I find that many of my dear brothers and sisters assume that the current practices of our churches needed to be recovered because the English Reformers had lost them. They assume that the average Christian before the Reformation was given instruction in the Catholic Faith, and was receiving the Blessed Sacrament every Sunday. They assume the Reformers created the kind of modern "Low Church" where the sacrament is celebrated only occasionally.
Recently, in a conversation, someone mentioned to me "the Article against adoration." But, no such Article exists. Once again, the point at which ignorance and misunderstanding is most often manifested is Article XXV. Fr. Wells and I will get to that one eventually in our Laymen's Guide to the Thirty-Nine; but, I have written about it more than once on this blog. (Ignorance is not a sin, unless it becomes willful; neither is it cause to feel humiliated. It is simply a need for education.)
5. Sixteenth century Transubstantiation was not Catholic doctrine
What we mean today by the phrase "Real Presence," and, indeed, what modern Roman Catholic theologians mean by the word "transubstantiation" was not the target of Cranmer's criticism in his Defence of the True and Catholick Doctrine of the Sacrament. In fact, as they understood transubstantiation, it was every bit as much of an innovation and heresy as the Real Absence we attribute to Zwingli. There was nothing Catholic about it.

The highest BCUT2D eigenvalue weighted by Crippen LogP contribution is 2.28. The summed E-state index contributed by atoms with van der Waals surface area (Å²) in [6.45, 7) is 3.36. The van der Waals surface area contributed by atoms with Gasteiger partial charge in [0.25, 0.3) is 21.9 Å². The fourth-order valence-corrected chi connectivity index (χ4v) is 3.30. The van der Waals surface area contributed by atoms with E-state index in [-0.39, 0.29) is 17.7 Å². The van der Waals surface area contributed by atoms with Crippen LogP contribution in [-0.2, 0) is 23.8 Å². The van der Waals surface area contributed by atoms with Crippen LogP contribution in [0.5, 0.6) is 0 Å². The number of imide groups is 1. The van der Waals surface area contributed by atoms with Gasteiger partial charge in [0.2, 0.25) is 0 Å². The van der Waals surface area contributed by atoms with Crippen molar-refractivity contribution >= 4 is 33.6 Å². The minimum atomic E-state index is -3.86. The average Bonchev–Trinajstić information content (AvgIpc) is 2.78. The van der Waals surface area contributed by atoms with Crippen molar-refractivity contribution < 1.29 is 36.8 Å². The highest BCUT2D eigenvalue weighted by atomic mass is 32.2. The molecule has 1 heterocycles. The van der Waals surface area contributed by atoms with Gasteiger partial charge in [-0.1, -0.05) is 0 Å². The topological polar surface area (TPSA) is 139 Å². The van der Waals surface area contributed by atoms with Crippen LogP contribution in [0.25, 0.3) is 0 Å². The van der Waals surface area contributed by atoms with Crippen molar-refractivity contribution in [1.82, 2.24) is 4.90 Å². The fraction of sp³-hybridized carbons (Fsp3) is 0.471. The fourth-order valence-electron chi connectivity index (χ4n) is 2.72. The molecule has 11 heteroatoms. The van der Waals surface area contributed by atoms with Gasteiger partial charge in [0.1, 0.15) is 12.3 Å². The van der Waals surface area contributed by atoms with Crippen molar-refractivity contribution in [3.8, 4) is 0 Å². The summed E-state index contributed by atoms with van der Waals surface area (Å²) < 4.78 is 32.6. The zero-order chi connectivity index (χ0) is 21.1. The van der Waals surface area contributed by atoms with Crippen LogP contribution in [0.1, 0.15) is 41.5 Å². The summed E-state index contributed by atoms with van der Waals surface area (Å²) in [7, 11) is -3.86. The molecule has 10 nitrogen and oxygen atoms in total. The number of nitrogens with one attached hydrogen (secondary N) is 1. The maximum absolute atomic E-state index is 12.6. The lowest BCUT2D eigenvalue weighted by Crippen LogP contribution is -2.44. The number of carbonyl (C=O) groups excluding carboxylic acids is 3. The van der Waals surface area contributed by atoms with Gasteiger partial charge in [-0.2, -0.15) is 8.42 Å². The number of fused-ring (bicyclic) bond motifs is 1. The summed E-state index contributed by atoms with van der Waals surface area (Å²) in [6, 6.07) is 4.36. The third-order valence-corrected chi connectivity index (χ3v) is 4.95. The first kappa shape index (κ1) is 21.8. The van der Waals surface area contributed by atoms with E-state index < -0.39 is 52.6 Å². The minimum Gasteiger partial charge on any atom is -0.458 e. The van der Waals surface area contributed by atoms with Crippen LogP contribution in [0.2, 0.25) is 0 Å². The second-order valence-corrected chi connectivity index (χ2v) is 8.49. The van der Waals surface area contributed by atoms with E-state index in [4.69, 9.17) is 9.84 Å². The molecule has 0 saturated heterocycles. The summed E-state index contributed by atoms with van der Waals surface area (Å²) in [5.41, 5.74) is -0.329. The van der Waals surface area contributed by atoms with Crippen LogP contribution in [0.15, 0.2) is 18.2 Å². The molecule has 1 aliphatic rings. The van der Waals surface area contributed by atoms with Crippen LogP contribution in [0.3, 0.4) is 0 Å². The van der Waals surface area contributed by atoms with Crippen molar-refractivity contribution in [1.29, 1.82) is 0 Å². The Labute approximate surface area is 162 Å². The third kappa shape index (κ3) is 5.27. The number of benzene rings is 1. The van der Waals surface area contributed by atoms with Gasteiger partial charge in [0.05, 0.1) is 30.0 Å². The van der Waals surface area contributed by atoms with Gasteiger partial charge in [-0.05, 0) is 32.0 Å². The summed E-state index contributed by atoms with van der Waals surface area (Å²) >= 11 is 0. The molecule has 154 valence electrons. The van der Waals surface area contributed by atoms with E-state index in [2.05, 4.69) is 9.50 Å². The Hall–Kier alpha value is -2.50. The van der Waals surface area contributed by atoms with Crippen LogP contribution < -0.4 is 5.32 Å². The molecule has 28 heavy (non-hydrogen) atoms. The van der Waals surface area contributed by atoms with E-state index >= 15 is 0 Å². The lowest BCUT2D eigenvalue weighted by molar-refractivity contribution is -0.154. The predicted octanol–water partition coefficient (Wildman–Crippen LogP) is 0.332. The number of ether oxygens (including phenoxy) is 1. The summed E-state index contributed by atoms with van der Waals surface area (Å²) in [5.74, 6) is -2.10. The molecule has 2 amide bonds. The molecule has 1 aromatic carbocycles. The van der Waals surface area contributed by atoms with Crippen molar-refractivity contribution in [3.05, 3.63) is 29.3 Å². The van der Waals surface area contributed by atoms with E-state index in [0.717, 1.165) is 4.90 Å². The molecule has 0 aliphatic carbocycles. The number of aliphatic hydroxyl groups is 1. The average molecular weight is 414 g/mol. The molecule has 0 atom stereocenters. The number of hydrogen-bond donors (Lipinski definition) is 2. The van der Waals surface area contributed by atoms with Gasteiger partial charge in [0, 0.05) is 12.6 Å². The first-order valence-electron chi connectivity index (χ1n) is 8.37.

When you go to church this Sunday, and while you participate in the service and hear the reading of Scripture in a language you understand; and, when you go forward and receive the Blessed Sacrament into your own mouth, know that the English Reformers, those Protestants, labored, fought and in some cases gave their lives to restore the Catholic Practice of the Church for you.
There is more to say- a lot more. Much of it I have written already, and much more will come, especially as Fr. Wells and I finish our work on the Articles. Much confusion needs to be cleared away.